The modern teapot design came into existence during the Ming Dynasty. The people referred to this new style of teapot as a "YiXing Teapot" because they came from the YiXing Province of China. This style of teapot became incredibly popular, and many crafters still create replicas of the originals today. It can be difficult to identify an authentic Ming Dynasty-era YiXing pot, but there are some key identifiers for the original pots. The easiest Ming Dynasty teapots to identify are the pots with the mark of the old masters.
Look over the surface of the teapot in soft light. The zisha clay in the pot should have a purple hue. Dirt and gloss coating may obscure the true colour of the pot, so you may have to lightly clean the pot with a damp cloth (free of cleaning chemicals) to bring out the true colour of the zisha.
Examine the shape of the spout on the pot. All authentic YiXing teapots have a curved spout. It will curve at least once, but in some cases, the pots will have two gentle curves on the spout.
Lift the teapot and search the surface carefully for light fingerprints in the surface of the clay. All authentic Ming Dynasty teapots will have light finger marks because the artists constructed the pots all by hand.
Pull the lid off the top of the pot. Examine the inside of the pot for brush marks left by the pottery wheel. If you find any, the pot is a fake. Some knock-off YiXing pots will forget to remove pottery wheel construction marks on the inside of the pot, which betrays the creator and exposes a fake teapot.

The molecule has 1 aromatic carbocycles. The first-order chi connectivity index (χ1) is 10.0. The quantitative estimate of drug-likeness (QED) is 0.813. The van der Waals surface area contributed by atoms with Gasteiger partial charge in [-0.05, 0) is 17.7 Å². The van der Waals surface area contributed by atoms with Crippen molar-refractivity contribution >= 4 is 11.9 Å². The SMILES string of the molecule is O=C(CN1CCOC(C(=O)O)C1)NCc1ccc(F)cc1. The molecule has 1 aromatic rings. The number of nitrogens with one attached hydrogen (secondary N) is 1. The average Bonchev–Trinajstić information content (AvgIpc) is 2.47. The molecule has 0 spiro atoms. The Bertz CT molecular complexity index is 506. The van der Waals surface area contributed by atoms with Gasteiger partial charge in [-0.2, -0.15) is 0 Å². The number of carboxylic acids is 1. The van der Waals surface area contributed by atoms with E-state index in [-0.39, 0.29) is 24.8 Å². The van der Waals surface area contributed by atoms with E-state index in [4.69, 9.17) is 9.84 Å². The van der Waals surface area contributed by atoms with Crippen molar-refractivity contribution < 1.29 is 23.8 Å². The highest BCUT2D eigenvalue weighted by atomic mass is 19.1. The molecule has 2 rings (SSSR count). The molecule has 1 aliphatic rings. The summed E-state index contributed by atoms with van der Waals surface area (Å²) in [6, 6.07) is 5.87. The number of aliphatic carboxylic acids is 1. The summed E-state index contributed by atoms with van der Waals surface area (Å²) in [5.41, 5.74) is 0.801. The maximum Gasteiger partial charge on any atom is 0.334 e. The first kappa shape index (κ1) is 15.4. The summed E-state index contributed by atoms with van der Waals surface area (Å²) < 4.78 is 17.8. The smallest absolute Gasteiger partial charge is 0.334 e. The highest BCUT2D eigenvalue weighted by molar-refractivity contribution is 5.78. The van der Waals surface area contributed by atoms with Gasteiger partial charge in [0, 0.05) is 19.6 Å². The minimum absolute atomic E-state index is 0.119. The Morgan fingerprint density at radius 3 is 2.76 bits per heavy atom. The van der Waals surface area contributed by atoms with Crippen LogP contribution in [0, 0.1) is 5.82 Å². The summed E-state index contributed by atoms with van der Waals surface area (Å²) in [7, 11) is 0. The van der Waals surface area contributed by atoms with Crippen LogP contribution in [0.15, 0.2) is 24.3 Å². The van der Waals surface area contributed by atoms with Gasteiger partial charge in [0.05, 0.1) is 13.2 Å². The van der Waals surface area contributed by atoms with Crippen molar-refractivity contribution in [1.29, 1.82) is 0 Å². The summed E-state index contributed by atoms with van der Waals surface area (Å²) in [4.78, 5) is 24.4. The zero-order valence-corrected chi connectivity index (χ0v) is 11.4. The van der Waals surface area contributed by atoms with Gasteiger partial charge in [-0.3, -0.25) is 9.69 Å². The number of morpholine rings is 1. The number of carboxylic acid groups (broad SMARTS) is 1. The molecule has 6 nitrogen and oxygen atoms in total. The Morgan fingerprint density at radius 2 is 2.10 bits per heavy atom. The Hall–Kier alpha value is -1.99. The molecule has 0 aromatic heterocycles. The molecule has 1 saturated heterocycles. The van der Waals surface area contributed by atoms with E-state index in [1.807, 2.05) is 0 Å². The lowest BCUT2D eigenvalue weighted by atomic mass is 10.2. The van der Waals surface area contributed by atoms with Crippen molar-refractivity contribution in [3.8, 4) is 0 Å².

Measure the circumference of the handle at the top and at the bottom. Authentic teapots always have a thinner handle near the top than at the bottom. Ming Dynasty teapots will either have their handles on the side or the top of the teapot depending on the era (both brewing pots and boiling pots came into vogue during the Ming Dynasty).
Remove the lid from the teapot and turn it over. Examine the underside of the pot for marks left by the original artists. Take a picture of the signature and take it to an antique dealer so they can determine whether the signature belongs to an old master crafter such as Hui Mengchen or Shi Peng (see reference below for full list of YiXing teapot crafters of the Ming Dynasty).
Some authentic YiXing pots of the Ming Dynasty don't have a name or any defining marks that would point to an artist. This does not mean the pots are fake; you may actually have a pot by the original creator of the YiXing pot (the artist was an unnamed monk). It may require a specialist to identify these pots.